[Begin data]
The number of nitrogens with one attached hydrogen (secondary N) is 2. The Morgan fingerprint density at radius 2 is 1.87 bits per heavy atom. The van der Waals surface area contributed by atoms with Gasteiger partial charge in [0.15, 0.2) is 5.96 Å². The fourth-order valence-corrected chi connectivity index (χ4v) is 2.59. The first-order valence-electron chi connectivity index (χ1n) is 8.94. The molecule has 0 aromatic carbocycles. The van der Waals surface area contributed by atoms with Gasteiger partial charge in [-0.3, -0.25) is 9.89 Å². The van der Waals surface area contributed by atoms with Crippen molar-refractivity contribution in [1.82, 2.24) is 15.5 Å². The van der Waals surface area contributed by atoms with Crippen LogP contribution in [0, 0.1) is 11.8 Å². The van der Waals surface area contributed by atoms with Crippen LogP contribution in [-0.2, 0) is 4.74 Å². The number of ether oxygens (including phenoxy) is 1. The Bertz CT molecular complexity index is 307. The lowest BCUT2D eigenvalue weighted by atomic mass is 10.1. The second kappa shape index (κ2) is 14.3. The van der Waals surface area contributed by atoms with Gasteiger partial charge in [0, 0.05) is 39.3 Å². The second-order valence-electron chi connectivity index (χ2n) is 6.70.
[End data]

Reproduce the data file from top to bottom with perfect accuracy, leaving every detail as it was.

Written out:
The number of nitrogens with one attached hydrogen (secondary N) is 2. The Morgan fingerprint density at radius 2 is 1.87 bits per heavy atom. The van der Waals surface area contributed by atoms with Gasteiger partial charge in [0.15, 0.2) is 5.96 Å². The fourth-order valence-corrected chi connectivity index (χ4v) is 2.59. The first-order valence-electron chi connectivity index (χ1n) is 8.94. The molecule has 0 aromatic carbocycles. The van der Waals surface area contributed by atoms with Gasteiger partial charge in [-0.3, -0.25) is 9.89 Å². The van der Waals surface area contributed by atoms with Crippen molar-refractivity contribution in [1.82, 2.24) is 15.5 Å². The van der Waals surface area contributed by atoms with Crippen LogP contribution in [0, 0.1) is 11.8 Å². The van der Waals surface area contributed by atoms with Crippen LogP contribution in [-0.2, 0) is 4.74 Å². The number of ether oxygens (including phenoxy) is 1. The Bertz CT molecular complexity index is 307. The lowest BCUT2D eigenvalue weighted by atomic mass is 10.1. The second kappa shape index (κ2) is 14.3. The van der Waals surface area contributed by atoms with Gasteiger partial charge in [0, 0.05) is 39.3 Å². The second-order valence-electron chi connectivity index (χ2n) is 6.70.